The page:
In these days of heightened fear and paranoia over the idea of admitting Syrian refugees, or any Muslim immigrants at all, to the US, even Donald Trump's most extreme Islamaphobic supporters are forced to admit that the free exercise clause of the First Amendment to the Constitution would prohibit Congress from passing a law closing US mosques or prohibiting Muslim US citizens from entering the country or practicing their religion here. But they argue that, under the long-standing doctrine of Plenary Power over immigration, the Constitution does not bar restrictions of any type over the rights of Muslim non-US citizens, particularly regarding the right to enter the United States.

In other words, as the often-heard argument goes, constitutional guarantees such as due process, equal protection and freedom of religion for non-citizens are whatever Congress says they are. Therefore, it is instructive to look at the origins of the Plenary Power doctrine in the late 19th century and how it has been applied up until the present in order to justify denying basic constitutional and human rights to immigrants, especially those belonging to unpopular racial or religious minorities.

I will also examine whether the Plenary Power doctrine, if it ever was appropriate in the past, is still appropriate for an ethnically and religiously diverse nation such as the United States in the 21st century, in its role as a member of the global community of nations. This will be the first of a series of comments dealing with this issue.

I will begin by discussing an extensive and detailed analysis of the origin and effect of the Power Doctrine by Geogia State University College of Law Professor Natsu Taylor Saito, in an article published in the Asian Law Journal in the wake of the 9/11 attacks. See:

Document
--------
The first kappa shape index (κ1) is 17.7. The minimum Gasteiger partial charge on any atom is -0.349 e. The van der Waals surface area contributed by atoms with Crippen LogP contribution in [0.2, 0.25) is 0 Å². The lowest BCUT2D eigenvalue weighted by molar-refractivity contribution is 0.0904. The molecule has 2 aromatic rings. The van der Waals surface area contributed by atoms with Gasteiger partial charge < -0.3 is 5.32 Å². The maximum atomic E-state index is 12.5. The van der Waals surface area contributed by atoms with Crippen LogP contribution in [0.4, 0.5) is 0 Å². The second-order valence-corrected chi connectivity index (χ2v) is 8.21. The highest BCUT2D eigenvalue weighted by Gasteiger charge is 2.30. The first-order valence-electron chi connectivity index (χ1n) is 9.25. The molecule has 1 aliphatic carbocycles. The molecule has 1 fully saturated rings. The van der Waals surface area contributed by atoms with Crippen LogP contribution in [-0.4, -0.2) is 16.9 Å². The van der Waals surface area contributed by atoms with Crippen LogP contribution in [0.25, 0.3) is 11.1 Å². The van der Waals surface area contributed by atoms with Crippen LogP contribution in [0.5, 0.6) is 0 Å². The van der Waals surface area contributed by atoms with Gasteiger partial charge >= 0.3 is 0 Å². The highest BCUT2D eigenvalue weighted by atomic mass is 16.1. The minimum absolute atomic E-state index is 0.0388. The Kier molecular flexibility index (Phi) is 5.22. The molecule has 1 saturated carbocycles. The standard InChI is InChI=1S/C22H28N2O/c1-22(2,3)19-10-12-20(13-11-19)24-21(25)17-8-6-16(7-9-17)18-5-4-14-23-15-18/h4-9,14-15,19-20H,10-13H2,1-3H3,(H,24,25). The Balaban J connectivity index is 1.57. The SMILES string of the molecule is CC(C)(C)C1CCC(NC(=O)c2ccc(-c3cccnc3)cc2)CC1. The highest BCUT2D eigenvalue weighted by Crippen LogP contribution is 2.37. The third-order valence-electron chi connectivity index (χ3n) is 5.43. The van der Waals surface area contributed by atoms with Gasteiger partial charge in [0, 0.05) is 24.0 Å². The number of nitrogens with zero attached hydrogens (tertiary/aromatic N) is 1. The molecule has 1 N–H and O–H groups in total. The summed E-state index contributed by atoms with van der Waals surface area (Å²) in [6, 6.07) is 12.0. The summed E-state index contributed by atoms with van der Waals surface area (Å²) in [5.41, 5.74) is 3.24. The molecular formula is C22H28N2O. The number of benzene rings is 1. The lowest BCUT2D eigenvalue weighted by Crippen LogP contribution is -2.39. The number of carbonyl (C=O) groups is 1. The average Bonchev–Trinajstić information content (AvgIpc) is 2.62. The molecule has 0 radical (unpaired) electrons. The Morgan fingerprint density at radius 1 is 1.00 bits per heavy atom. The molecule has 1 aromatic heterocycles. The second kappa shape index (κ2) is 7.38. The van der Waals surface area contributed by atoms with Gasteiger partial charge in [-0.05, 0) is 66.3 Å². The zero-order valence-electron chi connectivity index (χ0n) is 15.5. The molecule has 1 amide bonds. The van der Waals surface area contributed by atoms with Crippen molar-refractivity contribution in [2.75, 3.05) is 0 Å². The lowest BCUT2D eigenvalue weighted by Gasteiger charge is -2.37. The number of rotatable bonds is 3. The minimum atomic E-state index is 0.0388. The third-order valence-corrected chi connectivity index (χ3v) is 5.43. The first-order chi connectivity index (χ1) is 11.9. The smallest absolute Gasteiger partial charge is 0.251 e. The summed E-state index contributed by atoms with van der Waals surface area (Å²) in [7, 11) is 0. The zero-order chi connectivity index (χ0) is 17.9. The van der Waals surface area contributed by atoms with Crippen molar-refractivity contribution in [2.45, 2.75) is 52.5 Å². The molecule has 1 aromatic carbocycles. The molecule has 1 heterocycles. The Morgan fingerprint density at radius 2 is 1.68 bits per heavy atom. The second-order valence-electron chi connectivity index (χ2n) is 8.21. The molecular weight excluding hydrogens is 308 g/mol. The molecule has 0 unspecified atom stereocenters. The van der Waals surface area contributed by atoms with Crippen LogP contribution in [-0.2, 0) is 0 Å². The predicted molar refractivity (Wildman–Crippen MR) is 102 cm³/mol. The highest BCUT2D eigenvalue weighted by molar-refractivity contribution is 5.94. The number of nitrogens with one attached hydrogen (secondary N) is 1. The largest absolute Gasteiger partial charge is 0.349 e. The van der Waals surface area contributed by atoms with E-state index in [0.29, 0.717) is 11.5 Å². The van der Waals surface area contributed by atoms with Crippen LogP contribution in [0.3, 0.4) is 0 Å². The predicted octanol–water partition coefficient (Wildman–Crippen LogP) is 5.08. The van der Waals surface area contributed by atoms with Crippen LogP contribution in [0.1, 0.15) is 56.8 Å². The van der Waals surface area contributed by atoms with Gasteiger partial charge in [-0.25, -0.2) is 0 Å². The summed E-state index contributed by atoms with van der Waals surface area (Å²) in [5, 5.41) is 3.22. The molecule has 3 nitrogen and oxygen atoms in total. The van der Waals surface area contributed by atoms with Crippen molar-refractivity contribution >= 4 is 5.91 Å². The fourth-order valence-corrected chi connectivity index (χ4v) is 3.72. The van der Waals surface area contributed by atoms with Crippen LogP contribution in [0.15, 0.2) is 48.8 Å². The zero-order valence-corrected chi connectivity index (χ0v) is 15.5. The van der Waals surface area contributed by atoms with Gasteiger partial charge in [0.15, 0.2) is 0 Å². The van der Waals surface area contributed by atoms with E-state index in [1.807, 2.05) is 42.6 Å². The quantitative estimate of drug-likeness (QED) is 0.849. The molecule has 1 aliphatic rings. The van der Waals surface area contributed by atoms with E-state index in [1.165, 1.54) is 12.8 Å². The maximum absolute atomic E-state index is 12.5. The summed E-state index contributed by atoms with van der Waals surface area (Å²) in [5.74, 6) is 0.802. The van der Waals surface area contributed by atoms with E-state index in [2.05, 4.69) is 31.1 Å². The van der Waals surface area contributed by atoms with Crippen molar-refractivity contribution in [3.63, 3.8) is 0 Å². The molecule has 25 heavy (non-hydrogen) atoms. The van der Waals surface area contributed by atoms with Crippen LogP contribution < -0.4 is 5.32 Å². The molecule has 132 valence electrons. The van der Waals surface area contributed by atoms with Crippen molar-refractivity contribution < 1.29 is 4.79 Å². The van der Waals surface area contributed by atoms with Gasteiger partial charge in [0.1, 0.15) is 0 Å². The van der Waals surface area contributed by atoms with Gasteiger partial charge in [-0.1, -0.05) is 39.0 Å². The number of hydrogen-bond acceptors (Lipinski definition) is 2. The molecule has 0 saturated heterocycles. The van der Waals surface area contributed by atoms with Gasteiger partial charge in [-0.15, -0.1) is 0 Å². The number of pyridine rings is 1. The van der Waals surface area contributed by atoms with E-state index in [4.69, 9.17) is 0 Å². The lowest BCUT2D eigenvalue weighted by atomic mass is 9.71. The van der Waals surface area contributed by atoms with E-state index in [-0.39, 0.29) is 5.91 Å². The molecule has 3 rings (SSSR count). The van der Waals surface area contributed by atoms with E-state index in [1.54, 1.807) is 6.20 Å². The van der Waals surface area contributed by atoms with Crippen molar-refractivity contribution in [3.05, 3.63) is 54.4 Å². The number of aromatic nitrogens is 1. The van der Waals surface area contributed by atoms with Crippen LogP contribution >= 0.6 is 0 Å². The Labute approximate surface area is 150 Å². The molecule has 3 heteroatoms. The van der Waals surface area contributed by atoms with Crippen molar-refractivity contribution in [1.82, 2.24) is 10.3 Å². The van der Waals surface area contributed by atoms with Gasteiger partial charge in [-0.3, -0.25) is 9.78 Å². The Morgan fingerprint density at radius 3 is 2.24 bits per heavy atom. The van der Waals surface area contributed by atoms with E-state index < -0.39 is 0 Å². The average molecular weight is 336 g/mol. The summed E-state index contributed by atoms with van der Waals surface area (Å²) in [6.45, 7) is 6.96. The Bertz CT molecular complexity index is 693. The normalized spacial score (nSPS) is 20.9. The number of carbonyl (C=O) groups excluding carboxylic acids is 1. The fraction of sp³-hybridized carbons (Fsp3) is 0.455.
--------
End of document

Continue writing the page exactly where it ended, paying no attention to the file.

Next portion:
The Enduring Effect of the Chinese Exclusion Cases: The "Plenary Power" Justification for On-Going Abuses of Human Rights

10 Asian American Law Journal 13 (2003)

Professor Saito begins:

"We tend to think of Chae Chan Ping v. United States and the other Chinese exclusion cases of the late 1800's as a remnant of the racist past of exclusion and segregation in America. However, these cases have had a tenacious grip on American law, and are very much alive and well...

The Chinese exclusion cases provide a valuable lens through which we can look at the significant role that the plenary power doctrine exercises in American jurisprudence...More than a century of plenary power cases further demonstrate that the fate of Asian American communities is inextricably linked to that of all those deemed "Other" in America today, whether by virtue of race, ethnicity, national origin, religion, or citizenship status."

As Professor Saito's article, to be discussed further in my upcoming posts in this series, shows, his comments apply not only to Asian Americans, but to Muslim and Middle Eastern immigrants, as well as many other minority group members.

To be continued in Part 2.
Roger Algase is a New York immigration lawyer and a graduate of Harvard College and Harvard Law School. For more than 35 years, he has been helping mainly skilled and professional immigrants obtain work visas and green cards.

Roger believes that every person, regardless of citizenship or immigration status, who is in the United States, or is seeking lawful admission to this country, should be entitled to basic constitutional guarantees and human rights. His email address is